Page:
Ancient Mass Extinctions Caused by Cosmic Radiation, Scientists Say

Scott Norris
for National Geographic News
April 20, 2007

Cosmic rays produced at the edge of our galaxy have devastated life on Earth every 62 million years, researchers say.

The finding suggests that biodiversity has been strongly influenced by the motion of the solar system through the Milky Way and of the galaxy's movement through intergalactic space.

Mikhail Medvedev and Adrian Melott, both of the University of Kansas, presented their new theory at a meeting of the American Physical Society earlier this month.

The theory offers the first explanation for a mysterious pattern previously noted in the fossil record.

"There are 62-million-year ups and downs in the number of marine animals over the last 550 million years," Melott said.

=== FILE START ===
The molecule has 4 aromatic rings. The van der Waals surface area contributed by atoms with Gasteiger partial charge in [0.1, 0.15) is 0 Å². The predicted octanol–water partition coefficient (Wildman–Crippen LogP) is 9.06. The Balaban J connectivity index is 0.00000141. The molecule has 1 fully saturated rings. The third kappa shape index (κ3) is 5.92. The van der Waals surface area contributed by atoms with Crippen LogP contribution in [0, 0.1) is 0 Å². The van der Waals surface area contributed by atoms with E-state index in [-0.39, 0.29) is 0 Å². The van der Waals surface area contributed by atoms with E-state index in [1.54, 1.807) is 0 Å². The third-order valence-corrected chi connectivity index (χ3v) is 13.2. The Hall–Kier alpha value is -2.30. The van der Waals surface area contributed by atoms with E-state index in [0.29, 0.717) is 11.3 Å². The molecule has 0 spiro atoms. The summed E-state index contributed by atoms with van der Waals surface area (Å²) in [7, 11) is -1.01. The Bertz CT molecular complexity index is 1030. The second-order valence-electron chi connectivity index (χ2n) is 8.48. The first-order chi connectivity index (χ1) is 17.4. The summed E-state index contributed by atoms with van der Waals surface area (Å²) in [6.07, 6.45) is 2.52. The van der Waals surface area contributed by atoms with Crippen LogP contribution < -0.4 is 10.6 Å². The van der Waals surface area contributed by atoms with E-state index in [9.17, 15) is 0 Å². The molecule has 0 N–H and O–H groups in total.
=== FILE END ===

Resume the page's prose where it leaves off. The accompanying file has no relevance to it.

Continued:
Until now, however, even the scientists who first discovered the cyclical pattern had not been able to explain it. (Read related story: "Mystery Undersea Extinction Cycle Discovered" [March 9, 2005].)

A number of possible explanations had been considered—including volcanic activity, comet impacts, and changes in sea level—but none could account for the phenomenon's regularity.

The Kansas researchers discovered that high rates of extinction in the cycle coincide almost perfectly with periodic "excursions" of the solar system outside the central plane of the Milky Way galaxy.

"Excursions to galactic north coincide with drops in biodiversity," Melott said.

During these periods, which include some of the largest mass extinctions known from the fossil record, Earth is bombarded with high levels of cosmic radiation.

The radiation may harm biodiversity by causing mutations or by triggering climate change, the researchers said.

Richard Muller is the University of California, Berkeley, physicist who first discovered the 62-million-year cycle with his graduate student Robert Rohde.

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